Hamilton Psychotherapy:

How Can Psychotherapy Help You?

Care for the person you are

because that is who you needed to be

to get this far.

We are all the products of our own past, from those experiences that happened so long ago that we have no conscious knowledge of them to what happened just before we opened the door to enter the present moment.  Early in our lives, we learned the skills we needed to navigate the world we found ourselves in.  Those skills stay with us and help protect us on our journey through life.  They continually have an impact on how we deal with ourselves and others every day.  

Some of the ways that we are in the world may seem incongruous or out of synch with what we expect of ourselves or want for ourselves.  Words and expressions such as “uncomfortable,” “awkward,” “unusual,” “not like everyone else” come to mind.  It feels as though something is “wrong” with us.  This happens because some of the skills or tools we acquired at a very young age to help us find our way through relationships and the world around us just don’t seem like the best choices anymore.  Psychotherapy helps us to understand the hidden or unconscious motivations that make us the person we are.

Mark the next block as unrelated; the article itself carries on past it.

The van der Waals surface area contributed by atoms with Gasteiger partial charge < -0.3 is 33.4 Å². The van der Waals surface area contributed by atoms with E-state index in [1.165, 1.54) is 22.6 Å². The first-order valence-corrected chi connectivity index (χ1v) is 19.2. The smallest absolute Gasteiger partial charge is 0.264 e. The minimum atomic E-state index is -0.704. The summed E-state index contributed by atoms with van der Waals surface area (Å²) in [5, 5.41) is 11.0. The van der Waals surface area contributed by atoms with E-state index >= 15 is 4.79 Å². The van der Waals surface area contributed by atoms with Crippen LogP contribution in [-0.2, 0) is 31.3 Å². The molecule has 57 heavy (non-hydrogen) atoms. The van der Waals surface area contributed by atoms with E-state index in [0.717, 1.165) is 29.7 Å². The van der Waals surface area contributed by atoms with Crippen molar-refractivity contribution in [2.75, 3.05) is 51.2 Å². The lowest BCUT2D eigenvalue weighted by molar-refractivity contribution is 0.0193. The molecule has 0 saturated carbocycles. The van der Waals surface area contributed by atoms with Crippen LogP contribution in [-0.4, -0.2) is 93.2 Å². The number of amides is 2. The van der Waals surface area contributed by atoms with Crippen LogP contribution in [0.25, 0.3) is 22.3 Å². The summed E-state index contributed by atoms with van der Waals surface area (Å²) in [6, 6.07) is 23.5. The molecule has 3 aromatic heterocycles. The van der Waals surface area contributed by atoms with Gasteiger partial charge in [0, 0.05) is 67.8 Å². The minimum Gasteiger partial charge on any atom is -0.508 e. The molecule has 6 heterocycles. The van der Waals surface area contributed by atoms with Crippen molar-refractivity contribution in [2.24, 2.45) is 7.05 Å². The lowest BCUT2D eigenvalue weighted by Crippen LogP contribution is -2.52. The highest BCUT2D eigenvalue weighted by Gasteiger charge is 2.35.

In classical psychotherapy, one does not speak of a “cure.”  This is because a therapist does not see the client as “ill.”  The natural result of this approach is that the psychotherapist will not diagnose although the personality, emotions and affect of the client will be considered at every moment of the work together.  

Therapy does not seek to change us but to bring about an understanding of why we are the way we are.  With understanding, ideally, comes the ability to predict how we will respond in our daily interactions with others.   We can learn to address the old needs and drives that may become active in us in ways that better meet our present needs and wants.

Psychotherapy can bring relief not through the removal or masking of symptoms, but through a healing journey of understanding, allowing the door to open to self-acceptance and love.

Good therapy can rejuvenate the spirit, not by changing your stripes but by helping you to feel better in your own skin.